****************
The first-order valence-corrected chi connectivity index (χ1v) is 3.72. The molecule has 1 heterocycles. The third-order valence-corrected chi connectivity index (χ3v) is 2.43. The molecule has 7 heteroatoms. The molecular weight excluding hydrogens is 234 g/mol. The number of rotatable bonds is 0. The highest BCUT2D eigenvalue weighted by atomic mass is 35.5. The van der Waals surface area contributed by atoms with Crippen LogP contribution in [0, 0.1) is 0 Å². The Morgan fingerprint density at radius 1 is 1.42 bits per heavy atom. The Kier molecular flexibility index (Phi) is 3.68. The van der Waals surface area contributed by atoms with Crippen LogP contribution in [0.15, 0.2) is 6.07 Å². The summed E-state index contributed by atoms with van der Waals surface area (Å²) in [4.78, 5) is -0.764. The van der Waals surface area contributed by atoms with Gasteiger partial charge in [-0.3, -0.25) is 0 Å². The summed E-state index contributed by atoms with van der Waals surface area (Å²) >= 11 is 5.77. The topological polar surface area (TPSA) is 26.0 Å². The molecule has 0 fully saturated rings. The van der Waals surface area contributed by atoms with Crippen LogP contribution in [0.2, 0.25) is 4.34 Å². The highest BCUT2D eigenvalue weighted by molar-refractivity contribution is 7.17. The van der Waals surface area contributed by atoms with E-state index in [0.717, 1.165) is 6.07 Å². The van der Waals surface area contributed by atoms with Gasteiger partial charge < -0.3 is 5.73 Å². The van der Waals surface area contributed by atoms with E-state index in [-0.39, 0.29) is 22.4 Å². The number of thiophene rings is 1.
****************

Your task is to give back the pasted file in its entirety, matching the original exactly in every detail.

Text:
The first-order valence-corrected chi connectivity index (χ1v) is 3.72. The molecule has 1 heterocycles. The third-order valence-corrected chi connectivity index (χ3v) is 2.43. The molecule has 7 heteroatoms. The molecular weight excluding hydrogens is 234 g/mol. The number of rotatable bonds is 0. The highest BCUT2D eigenvalue weighted by atomic mass is 35.5. The van der Waals surface area contributed by atoms with Crippen LogP contribution in [0, 0.1) is 0 Å². The Morgan fingerprint density at radius 1 is 1.42 bits per heavy atom. The Kier molecular flexibility index (Phi) is 3.68. The van der Waals surface area contributed by atoms with Crippen LogP contribution in [0.15, 0.2) is 6.07 Å². The summed E-state index contributed by atoms with van der Waals surface area (Å²) in [4.78, 5) is -0.764. The van der Waals surface area contributed by atoms with Gasteiger partial charge in [-0.3, -0.25) is 0 Å². The summed E-state index contributed by atoms with van der Waals surface area (Å²) >= 11 is 5.77. The topological polar surface area (TPSA) is 26.0 Å². The molecule has 0 fully saturated rings. The van der Waals surface area contributed by atoms with Crippen LogP contribution in [0.2, 0.25) is 4.34 Å². The highest BCUT2D eigenvalue weighted by molar-refractivity contribution is 7.17. The van der Waals surface area contributed by atoms with E-state index in [0.717, 1.165) is 6.07 Å². The van der Waals surface area contributed by atoms with Gasteiger partial charge < -0.3 is 5.73 Å². The van der Waals surface area contributed by atoms with E-state index in [-0.39, 0.29) is 22.4 Å². The number of thiophene rings is 1.